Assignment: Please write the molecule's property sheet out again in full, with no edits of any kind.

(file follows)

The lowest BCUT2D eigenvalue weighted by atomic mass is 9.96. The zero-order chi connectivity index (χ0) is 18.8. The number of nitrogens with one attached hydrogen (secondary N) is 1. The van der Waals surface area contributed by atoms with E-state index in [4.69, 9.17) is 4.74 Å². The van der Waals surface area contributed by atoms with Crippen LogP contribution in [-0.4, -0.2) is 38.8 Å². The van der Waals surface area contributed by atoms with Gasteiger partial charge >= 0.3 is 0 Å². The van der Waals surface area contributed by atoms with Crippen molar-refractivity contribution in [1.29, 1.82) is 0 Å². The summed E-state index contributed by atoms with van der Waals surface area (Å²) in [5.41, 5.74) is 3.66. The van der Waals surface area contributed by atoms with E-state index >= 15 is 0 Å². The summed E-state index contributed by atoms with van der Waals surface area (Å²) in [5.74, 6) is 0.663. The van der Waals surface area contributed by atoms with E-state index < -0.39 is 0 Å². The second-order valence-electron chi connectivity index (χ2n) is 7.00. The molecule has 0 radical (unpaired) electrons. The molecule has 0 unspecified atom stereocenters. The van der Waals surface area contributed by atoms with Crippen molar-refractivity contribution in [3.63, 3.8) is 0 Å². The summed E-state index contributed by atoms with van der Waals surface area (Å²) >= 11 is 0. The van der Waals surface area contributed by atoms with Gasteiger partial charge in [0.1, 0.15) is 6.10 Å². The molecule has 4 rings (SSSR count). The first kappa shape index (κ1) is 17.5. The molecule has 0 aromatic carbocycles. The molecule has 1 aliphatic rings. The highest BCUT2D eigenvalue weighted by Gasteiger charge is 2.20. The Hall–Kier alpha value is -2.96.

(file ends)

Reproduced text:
The lowest BCUT2D eigenvalue weighted by atomic mass is 9.96. The zero-order chi connectivity index (χ0) is 18.8. The number of nitrogens with one attached hydrogen (secondary N) is 1. The van der Waals surface area contributed by atoms with E-state index in [4.69, 9.17) is 4.74 Å². The van der Waals surface area contributed by atoms with Crippen LogP contribution in [-0.4, -0.2) is 38.8 Å². The van der Waals surface area contributed by atoms with Gasteiger partial charge >= 0.3 is 0 Å². The van der Waals surface area contributed by atoms with Crippen molar-refractivity contribution in [1.29, 1.82) is 0 Å². The summed E-state index contributed by atoms with van der Waals surface area (Å²) in [5.41, 5.74) is 3.66. The van der Waals surface area contributed by atoms with E-state index >= 15 is 0 Å². The summed E-state index contributed by atoms with van der Waals surface area (Å²) in [5.74, 6) is 0.663. The van der Waals surface area contributed by atoms with E-state index < -0.39 is 0 Å². The second-order valence-electron chi connectivity index (χ2n) is 7.00. The molecule has 0 radical (unpaired) electrons. The molecule has 0 unspecified atom stereocenters. The van der Waals surface area contributed by atoms with Crippen molar-refractivity contribution in [3.63, 3.8) is 0 Å². The summed E-state index contributed by atoms with van der Waals surface area (Å²) >= 11 is 0. The van der Waals surface area contributed by atoms with Gasteiger partial charge in [0.1, 0.15) is 6.10 Å². The molecule has 4 rings (SSSR count). The first kappa shape index (κ1) is 17.5. The molecule has 0 aromatic carbocycles. The molecule has 1 aliphatic rings. The highest BCUT2D eigenvalue weighted by Gasteiger charge is 2.20. The Hall–Kier alpha value is -2.96.